You’d also only learnt to ride a motorbike just three months before you left! A 200,000 mile trip must have made for quite the maiden voyage. How did you cope with the more difficult terrain to start with?
The plan was to ride the length of Africa. At that stage I’d no idea what was going to happen over the coming years. I’d actually been riding a motorcycle for 3 months the day I arrived at the edge of the Sahara. A great place to have an anniversary! I’m laughing at myself because I’ll never forget looking south over the sands and asking myself if I was some sort of idiot. I didn’t even know if I liked riding a motorcycle, but it seemed like a great idea, until that moment. At that stage the bike was telling me what to do and I was just hanging on the back trying not to fall off.
I had the idea that if I took things steadily, used as much common sense as I could muster and respected everyone and everything, it’d work out ok. I knew there would be times I did some idiotic things, but hey, laughter is good isn’t it.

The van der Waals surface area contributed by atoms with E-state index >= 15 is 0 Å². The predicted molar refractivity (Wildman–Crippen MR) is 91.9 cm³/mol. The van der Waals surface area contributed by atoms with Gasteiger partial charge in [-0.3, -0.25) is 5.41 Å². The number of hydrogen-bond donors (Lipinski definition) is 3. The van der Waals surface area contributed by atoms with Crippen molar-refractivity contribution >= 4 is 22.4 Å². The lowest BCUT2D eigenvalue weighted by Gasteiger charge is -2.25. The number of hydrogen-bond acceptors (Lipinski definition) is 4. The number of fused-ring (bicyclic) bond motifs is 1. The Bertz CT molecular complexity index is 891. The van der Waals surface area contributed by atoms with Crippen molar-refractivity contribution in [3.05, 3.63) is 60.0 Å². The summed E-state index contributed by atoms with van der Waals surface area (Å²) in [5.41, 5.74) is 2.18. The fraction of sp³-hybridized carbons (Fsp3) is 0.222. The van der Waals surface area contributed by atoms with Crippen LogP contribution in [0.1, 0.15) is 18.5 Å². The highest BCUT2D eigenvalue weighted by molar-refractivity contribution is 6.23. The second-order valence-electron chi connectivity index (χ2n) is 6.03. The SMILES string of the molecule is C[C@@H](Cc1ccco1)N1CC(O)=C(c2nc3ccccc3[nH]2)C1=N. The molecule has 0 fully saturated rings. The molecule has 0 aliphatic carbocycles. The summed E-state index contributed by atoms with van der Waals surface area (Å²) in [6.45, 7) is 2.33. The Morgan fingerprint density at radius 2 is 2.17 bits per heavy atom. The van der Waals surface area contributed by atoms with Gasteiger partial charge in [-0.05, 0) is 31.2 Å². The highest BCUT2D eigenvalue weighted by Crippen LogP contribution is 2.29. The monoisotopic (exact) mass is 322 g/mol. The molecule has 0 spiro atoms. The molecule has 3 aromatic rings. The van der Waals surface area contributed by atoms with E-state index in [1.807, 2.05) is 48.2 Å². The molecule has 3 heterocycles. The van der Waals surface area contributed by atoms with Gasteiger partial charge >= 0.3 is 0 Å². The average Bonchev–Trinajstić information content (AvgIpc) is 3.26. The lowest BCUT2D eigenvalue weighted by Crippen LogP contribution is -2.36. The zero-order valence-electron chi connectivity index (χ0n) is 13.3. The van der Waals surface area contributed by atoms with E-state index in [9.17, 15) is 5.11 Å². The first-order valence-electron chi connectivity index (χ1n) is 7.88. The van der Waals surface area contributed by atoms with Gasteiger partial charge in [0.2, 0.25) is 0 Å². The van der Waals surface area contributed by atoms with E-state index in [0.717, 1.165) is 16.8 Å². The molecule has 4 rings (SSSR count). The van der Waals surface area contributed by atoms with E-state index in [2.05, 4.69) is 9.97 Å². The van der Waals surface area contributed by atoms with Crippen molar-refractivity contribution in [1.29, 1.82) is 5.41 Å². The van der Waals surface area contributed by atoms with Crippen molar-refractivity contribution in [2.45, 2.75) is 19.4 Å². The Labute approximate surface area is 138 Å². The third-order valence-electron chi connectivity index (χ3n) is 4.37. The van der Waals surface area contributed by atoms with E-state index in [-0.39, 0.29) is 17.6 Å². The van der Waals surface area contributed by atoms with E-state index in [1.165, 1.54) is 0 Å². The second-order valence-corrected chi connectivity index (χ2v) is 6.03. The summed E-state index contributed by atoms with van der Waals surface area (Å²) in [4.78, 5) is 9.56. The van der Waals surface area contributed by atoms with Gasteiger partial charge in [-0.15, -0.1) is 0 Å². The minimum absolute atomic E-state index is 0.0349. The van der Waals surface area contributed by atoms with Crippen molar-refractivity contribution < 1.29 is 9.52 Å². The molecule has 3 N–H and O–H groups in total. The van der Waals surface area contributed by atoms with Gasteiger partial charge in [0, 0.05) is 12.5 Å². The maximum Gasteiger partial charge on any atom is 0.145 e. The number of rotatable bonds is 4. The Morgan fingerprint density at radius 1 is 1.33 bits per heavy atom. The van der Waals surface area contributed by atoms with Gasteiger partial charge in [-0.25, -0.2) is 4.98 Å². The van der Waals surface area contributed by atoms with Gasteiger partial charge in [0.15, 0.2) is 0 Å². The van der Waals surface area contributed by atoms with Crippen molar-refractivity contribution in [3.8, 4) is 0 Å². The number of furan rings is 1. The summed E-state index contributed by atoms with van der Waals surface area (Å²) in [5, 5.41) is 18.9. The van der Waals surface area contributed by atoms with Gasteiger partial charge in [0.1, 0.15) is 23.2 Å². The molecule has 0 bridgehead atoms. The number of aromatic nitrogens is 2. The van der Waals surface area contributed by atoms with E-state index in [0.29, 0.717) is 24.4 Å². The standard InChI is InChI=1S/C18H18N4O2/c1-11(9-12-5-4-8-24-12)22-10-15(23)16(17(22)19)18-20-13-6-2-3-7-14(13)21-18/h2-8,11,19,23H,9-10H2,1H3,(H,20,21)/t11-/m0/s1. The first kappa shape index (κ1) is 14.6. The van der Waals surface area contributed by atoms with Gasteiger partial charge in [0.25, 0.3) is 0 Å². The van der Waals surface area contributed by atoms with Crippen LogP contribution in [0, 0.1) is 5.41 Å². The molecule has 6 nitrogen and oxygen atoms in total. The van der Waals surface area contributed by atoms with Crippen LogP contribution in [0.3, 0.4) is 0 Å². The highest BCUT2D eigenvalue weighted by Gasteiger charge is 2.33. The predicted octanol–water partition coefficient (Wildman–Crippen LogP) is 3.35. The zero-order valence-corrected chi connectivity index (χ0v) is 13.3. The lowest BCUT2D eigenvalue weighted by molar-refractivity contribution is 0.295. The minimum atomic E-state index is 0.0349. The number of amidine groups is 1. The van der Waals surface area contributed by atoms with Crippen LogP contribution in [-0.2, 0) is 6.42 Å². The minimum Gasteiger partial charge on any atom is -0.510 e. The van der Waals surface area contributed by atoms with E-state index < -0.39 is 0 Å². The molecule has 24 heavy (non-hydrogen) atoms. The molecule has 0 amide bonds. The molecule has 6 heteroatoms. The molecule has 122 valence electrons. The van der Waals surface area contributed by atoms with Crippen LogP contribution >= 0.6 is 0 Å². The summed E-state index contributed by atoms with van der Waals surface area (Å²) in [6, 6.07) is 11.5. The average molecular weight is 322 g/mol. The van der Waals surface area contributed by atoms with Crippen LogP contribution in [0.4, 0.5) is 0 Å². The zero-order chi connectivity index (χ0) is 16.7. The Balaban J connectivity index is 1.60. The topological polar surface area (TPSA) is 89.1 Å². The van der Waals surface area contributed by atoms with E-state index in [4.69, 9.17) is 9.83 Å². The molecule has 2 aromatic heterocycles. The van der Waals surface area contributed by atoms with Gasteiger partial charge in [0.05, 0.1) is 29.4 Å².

The worst terrain for me was soft sand and thick mud. Thankfully my BMW R80GS was both bullet proof and idiot proof. It has a really low centre of gravity and that helps when you are riding in gnarly conditions. Of course it helped when I got rid of a lot of gear. I ended up carrying basic spares for my bike and the equipment to allow me to cook food and to sleep well. I think if you can get those things right, you can travel with a smile.
I’m sure you’ve got many stories to tell, but what stands out as one of the most difficult moments from your trip? Were there times when you thought, “this isn’t going to end well”?
The one that leaps instantly into mind is being thrown into jail in Tanzania. It’s still the scariest moment of my life. A man had stepped out in front of me and I hit him hard. I was charged with driving at him on purpose. Daft. You know, it was a combination of the kindness of the people of Tanzania and common sense that solved the situation. I was released with all charges dropped. It took over a week of major uncertainty to get to that stage.
I was lucky in my unluckiness. The full story is how my first book Into Africa starts. Something like this happening was one of my two main fears for the trip. The other was being on my own in a desert and coming off the bike with it landing on top of me. Thankfully that adventure didn’t begin, though I fell off many times.